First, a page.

[Soekris] flash wear with FreeBSD fifolog
ticso at cicely7.cicely.de
Sat Aug 9 10:53:23 UTC 2008
On Fri, Aug 08, 2008 at 09:41:40PM +0000, Poul-Henning Kamp wrote:
> In message <200808082020.m78KKtAP009832 at lava.sentex.ca>, Mike Tancsa writes:
> >I am working on our next rev of nanobsd and was looking to
> >incorporate FreeBSD's fifolog program for more persistent logging. It
> >seems to take care not to write out to flash too often so as to
> >reduce wear. With modern day flashes, (I am using SanDisks), what
> >can I expect in terms of lifetime ? Also, if I create a partition
> >just for the logs, and lets say I wear out part of the flash, will
> >there be any impact to my OS partition which is read only ?
> Very pointed and relevant questions, which flash vendors absolutely
> refuse to give us the data to answer.
Some additional data about NAND-flash chips, which are typically
used in most flash based media.
NAND-chips contain many data blocks, which are only writeable as
a whole unit.
Todays blocksizes are typically 4-8k, so if you write a logical
512 sector the media physically has to do a read-modify-write.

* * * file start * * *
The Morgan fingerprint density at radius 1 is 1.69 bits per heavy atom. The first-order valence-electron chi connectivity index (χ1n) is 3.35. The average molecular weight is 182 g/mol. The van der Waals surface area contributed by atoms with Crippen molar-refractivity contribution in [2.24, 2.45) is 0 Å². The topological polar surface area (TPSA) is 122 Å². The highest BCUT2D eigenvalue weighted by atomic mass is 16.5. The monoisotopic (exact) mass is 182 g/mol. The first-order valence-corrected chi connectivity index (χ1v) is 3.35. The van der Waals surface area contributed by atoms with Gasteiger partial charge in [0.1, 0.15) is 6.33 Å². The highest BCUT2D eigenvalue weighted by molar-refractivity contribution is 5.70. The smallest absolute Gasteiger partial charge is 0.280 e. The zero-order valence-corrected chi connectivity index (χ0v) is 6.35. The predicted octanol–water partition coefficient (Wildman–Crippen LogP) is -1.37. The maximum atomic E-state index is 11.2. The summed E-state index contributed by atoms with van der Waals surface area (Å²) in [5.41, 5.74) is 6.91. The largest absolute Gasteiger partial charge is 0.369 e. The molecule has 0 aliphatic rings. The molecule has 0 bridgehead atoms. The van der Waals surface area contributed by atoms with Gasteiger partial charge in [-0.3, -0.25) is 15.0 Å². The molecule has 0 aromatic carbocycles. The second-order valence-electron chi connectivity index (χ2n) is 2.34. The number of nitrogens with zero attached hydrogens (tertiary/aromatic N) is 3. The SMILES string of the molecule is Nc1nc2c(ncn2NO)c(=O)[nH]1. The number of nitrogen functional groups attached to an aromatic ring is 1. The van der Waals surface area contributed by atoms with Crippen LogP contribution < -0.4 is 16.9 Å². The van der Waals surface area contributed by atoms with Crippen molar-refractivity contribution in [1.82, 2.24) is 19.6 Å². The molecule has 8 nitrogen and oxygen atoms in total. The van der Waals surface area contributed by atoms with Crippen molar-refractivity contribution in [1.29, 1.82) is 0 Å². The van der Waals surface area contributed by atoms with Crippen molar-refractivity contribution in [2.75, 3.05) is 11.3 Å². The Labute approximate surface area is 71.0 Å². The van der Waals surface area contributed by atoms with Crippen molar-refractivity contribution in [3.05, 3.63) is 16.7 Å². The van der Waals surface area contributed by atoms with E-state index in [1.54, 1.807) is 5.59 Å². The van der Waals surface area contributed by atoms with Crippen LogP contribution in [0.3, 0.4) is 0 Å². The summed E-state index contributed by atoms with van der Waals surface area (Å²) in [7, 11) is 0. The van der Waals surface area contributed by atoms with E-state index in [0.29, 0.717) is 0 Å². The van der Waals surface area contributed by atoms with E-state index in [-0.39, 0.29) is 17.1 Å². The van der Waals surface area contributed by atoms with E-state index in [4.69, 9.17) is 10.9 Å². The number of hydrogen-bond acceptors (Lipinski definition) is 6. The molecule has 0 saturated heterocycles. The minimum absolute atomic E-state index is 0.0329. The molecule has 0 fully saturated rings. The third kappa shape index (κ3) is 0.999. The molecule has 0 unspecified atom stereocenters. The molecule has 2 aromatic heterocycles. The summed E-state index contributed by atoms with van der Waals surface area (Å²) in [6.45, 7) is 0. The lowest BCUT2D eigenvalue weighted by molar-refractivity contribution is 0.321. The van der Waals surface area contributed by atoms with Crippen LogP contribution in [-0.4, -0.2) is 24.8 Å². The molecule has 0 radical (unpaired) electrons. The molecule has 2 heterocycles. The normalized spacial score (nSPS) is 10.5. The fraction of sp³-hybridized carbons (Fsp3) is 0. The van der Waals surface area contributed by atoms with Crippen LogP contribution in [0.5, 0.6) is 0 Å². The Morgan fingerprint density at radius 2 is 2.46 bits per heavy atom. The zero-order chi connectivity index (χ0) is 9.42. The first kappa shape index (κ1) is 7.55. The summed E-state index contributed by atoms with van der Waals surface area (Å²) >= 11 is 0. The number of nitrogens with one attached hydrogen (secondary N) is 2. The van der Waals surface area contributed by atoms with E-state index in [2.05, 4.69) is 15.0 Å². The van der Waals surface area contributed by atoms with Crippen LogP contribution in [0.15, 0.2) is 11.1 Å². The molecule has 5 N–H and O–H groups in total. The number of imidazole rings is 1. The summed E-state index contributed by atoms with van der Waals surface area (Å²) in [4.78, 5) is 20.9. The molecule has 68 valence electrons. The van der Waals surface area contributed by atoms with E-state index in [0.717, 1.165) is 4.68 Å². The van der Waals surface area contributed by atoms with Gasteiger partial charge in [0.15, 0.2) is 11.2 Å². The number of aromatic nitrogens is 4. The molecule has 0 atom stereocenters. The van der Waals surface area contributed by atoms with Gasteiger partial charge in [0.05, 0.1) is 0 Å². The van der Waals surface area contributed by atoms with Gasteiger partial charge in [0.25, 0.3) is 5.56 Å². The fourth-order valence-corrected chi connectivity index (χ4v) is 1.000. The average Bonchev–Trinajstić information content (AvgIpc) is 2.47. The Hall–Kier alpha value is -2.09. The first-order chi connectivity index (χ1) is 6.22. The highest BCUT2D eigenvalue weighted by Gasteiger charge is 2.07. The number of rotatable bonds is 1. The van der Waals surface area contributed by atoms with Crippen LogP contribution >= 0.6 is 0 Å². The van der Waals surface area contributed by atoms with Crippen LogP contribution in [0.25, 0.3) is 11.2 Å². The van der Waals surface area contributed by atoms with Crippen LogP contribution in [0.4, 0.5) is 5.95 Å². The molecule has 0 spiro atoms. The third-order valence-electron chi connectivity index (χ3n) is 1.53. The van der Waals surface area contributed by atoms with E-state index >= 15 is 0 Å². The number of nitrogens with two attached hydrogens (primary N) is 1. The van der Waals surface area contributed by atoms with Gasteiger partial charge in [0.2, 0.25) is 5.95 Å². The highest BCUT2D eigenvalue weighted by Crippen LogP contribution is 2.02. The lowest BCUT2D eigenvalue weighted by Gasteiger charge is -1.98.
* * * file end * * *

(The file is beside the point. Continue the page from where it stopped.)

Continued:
Each block is slightly bigger than 2^n to allow a CRC.
The flash chips are divided into blocks that are 100% error free and
can survive higher write cycles, while the rest is possibly not error
free and wear out faster.
Flash media vendors don't tell much about their algorithms, but
all of them rotate the data in the bad blocks and store the allocation
in the good blocks, which are possibly not rotated.
The details how they use the blocks are vendor specific.
The problem are the allocation information as each allocation block
has the allocation data for many k of logical data.
You can easily get a CRC read error for a logical block far away from
the block which was written during power fail.
So a rw partition can harm a ro partition - at least for power failures,
which I've seen quite often in practice with all vendors I'd used.
Warner had forcibly wear out a CF many years ago and the result was
that the media turned into a complete ro.
He redid the test with a more recent media and stopped it after many
weeks of continues writing.
I don't think wearing out a media is a real risk today, but power
loss in the wrong moment is still a problem and with growing Flash
block sizes the risk is growing.
Unfortunately you can't locate your ro and rw partitions reliable in a
way that they don't collide using shared allocation blocks, because
vendors don't even tell you about this problem, not to speak about
the layout pattern they use.
The only media type where you now everything are SmartMedia, because
they were smart enough to not include additional logic - they just
put a NAND-flash chip into a card and left everything, including the
wear rotation, to the reader.
B.Walter <bernd at bwct.de> http://www.bwct.de
Modbus/TCP Ethernet I/O Baugruppen, ARM basierte FreeBSD Rechner uvm.
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